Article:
Gary’s experiences with Ledderhose disease

I am a Ledderhose disease patient from the South of England and I have had this condition for nearly 3 years. It started as a small lump in the arch of my foot that I was not too concerned about, but after playing badminton or running it would become painful so I decided to see my GP. My GP looked up the condition as it was not something he knew much about and as a result I was sent for physiotherapy. To cut a long story short I was told by two physiotherapists that there was nothing that they could do for this condition, and I was sent on my way to see a specialist at my local hospital.

As a result of my appointment with the specialist, I ended up having an ultrasound guided steroid injection into the lump. This was something that I had read about and had seen some positive comments amongst the many negative ones saying that it hurt a lot. For me it turned out that both the positive and negative comments were true. I found that the injection was very painful and once the local anesthetic wore off I was in a significant amount of pain for around 24 hours, but I also found that my condition did improve. After the injection I was still in pain but it was much more bearable and I was much more able to continue with my every day activities.

Less than a year later though I found that the pain started to come back, and things were rapidly getting worse and I was walking on the side of my foot. This led me to return to the specialists where I was told they would try custom made orthotics.


These are basically shoe inserts that take the strain from around the lump and should therefore decrease the pain. I recorded a video of the difference here . At the same time I was also sent for an MRI to confirm that the condition being treated was Ledderhose disease. The MRI did confirm that it was Ledderhose and the orthotics did help, but only for a limited period of time.

When I went back to the specialist after only a 3 month gap the lump had grown a lot. However I was told that only surgery could be offered by the NHS, but that it was not a good option due to high rates of the condition coming back and the poor recovery time for surgery on feet. Through my own research and setting up a blog on this condition, I found that radiotherapy was a better option, and so I asked them about it, but drew a blank as the NHS had no information that they could give me.

My search for someone who could do radiotherapy led me to the British Dupuytren’s Society, where they were able to provide me with a couple of people to contact. I found that Dr Shaffer and his team at the Royal Surrey County Hospital were very helpful and I booked a free consultation to see if I was a good candidate for radiotherapy. The cost of the procedure was going to be £1750 and as such I had a lot of help raising the money, and so my wife, Mum and I all headed off to Guildford to see Dr Shaffer and see what the news would be. Dr Shaffer was very professional and observed me walking into his office to see how badly I was suffering, and there was a noticeable limp. He asked about family history and the many other factors that increase the odds of getting the condition and then asked to see my feet and hands (to check for Dupuytren’s). As expected he found no signs of Dupuytren’s, or Ledderhose in my right foot, but the large lump in my left foot was again confirmed as Ledderhose and he thought that I was a good candidate for the treatment. He explained to me the risks of increased cancer when receiving this treatment, but considering the pain I was in I felt it was well worth the cost and risk.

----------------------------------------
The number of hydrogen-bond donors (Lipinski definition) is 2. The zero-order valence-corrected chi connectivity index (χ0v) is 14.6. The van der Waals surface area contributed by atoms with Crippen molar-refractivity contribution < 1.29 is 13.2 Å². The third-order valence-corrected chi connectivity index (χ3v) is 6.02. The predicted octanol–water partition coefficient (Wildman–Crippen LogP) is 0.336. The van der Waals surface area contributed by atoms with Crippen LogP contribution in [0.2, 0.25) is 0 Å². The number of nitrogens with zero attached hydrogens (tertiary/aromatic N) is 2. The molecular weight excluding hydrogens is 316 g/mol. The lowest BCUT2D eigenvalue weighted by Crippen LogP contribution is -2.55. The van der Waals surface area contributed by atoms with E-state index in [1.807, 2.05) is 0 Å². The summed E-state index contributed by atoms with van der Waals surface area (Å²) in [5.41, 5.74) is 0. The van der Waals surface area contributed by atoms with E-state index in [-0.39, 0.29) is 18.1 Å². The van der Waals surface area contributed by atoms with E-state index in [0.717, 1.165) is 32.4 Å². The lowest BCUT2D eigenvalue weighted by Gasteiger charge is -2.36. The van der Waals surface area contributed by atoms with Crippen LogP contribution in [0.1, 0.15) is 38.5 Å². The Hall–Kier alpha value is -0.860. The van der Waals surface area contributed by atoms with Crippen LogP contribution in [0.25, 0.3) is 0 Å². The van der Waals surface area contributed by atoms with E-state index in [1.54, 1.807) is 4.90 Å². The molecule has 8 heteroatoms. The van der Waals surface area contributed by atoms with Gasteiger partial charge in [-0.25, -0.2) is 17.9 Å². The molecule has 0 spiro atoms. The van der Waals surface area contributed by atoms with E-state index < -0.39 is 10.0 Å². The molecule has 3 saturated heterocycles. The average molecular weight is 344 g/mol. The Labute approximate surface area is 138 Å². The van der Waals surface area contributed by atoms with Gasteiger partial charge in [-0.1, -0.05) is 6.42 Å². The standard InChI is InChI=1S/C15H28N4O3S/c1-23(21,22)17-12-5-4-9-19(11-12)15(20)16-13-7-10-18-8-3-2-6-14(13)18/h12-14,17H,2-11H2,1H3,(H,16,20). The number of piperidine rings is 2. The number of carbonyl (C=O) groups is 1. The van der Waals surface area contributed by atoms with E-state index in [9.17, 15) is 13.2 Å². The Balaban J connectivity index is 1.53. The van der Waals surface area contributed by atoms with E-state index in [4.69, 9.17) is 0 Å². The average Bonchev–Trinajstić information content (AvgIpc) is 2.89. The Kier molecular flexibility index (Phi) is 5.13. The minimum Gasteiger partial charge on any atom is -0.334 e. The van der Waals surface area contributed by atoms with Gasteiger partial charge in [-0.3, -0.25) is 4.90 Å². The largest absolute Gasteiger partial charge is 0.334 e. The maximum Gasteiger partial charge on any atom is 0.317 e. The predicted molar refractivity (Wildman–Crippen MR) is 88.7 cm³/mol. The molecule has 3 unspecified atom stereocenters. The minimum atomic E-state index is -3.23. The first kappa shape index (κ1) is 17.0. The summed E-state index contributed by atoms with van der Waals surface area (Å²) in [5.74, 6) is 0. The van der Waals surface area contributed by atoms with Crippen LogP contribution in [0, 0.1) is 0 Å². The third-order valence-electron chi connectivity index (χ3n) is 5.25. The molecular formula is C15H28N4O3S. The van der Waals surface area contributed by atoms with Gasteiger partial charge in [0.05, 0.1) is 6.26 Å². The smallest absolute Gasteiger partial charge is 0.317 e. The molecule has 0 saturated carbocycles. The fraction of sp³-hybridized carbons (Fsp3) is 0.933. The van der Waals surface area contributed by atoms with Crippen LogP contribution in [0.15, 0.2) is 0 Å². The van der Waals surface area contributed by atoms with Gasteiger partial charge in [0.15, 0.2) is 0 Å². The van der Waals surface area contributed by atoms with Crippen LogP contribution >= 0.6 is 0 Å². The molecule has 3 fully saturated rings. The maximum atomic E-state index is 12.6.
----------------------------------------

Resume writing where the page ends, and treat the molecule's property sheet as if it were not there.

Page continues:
clip_image002_0005About 6 weeks or so later my treatment started. At the start I was greeted by Dr Shaffer and we went through the process before starting radiotherapy. The lump on my foot had a couple of circles drawn around it, one to indicate the radius of the diseased tissue, and one to show the area to be treated which had a safe margin around the diseased tissue to ensure that nothing was missed.


I was then treated by several people throughout the week. The process was very quick and easy, I was taken into a room, laid down on a bed, had the radiation machine lined up with the circled area (it was marked using permanent pen) and I then had to lie there for 5 minutes and come back the next day.


In total I had 2 weeks worth of treatment, with each week separated by 7 weeks, and each daily dose was 3gy of radiation. I had no problems with delays or with the staff as everyone was nice and helpful, and always asking how my day was going and whether there was any improvement. I finished treatment in July 2012.

I was advised that when I had finished the treatment I might find that my foot got very dry, and if it did then to treat it with E45. To start with I had no problems with dryness, but a couple of weeks after treatment finished I started to get a very dry foot and have even started to develop dry skin bubbles in the treated area that look like blisters but don’t hurt. I do find that E45 helps and the condition has improved since being treated.

Before treatment I was not able to walk pain free at all, whilst now 2 months post treatment I can walk for around 20 clip_image002_0008minutes before my foot makes me need to take a break, though I still can’t exceed more than an hour or so in a day. My treatment and my blog have led to me being contacted by many people, and I always tell them if they are from the UK how helpful the British Dupuytren’s Society is, and without them it is unlikely that I would have found Dr Shaffer. I have my 3 month follow up appointment with Dr Shaffer in October 2012 and I am interested to see what he is going to say.

If anyone would like to contact me than please e-mail me at